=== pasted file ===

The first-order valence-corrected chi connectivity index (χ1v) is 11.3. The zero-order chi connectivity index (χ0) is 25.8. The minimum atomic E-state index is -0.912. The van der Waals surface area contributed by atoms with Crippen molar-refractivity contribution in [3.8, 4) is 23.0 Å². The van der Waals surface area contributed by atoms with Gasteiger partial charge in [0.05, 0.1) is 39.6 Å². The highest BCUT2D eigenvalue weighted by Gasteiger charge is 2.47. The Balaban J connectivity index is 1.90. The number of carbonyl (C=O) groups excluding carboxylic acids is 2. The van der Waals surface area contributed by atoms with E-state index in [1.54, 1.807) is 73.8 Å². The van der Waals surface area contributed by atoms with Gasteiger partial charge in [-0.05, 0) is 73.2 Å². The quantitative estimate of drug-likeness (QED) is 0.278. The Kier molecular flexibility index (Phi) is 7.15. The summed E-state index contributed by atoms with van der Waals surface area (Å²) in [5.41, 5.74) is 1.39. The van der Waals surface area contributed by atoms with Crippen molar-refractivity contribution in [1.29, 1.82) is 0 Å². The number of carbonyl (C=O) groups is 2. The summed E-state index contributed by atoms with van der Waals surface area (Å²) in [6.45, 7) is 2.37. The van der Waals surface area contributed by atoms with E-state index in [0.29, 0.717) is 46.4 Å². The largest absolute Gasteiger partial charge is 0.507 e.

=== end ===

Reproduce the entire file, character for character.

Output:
The first-order valence-corrected chi connectivity index (χ1v) is 11.3. The zero-order chi connectivity index (χ0) is 25.8. The minimum atomic E-state index is -0.912. The van der Waals surface area contributed by atoms with Crippen molar-refractivity contribution in [3.8, 4) is 23.0 Å². The van der Waals surface area contributed by atoms with Gasteiger partial charge in [0.05, 0.1) is 39.6 Å². The highest BCUT2D eigenvalue weighted by Gasteiger charge is 2.47. The Balaban J connectivity index is 1.90. The number of carbonyl (C=O) groups excluding carboxylic acids is 2. The van der Waals surface area contributed by atoms with E-state index in [1.54, 1.807) is 73.8 Å². The van der Waals surface area contributed by atoms with Gasteiger partial charge in [-0.05, 0) is 73.2 Å². The quantitative estimate of drug-likeness (QED) is 0.278. The Kier molecular flexibility index (Phi) is 7.15. The summed E-state index contributed by atoms with van der Waals surface area (Å²) in [5.41, 5.74) is 1.39. The van der Waals surface area contributed by atoms with Crippen molar-refractivity contribution in [1.29, 1.82) is 0 Å². The number of carbonyl (C=O) groups is 2. The summed E-state index contributed by atoms with van der Waals surface area (Å²) in [6.45, 7) is 2.37. The van der Waals surface area contributed by atoms with E-state index in [0.29, 0.717) is 46.4 Å². The largest absolute Gasteiger partial charge is 0.507 e.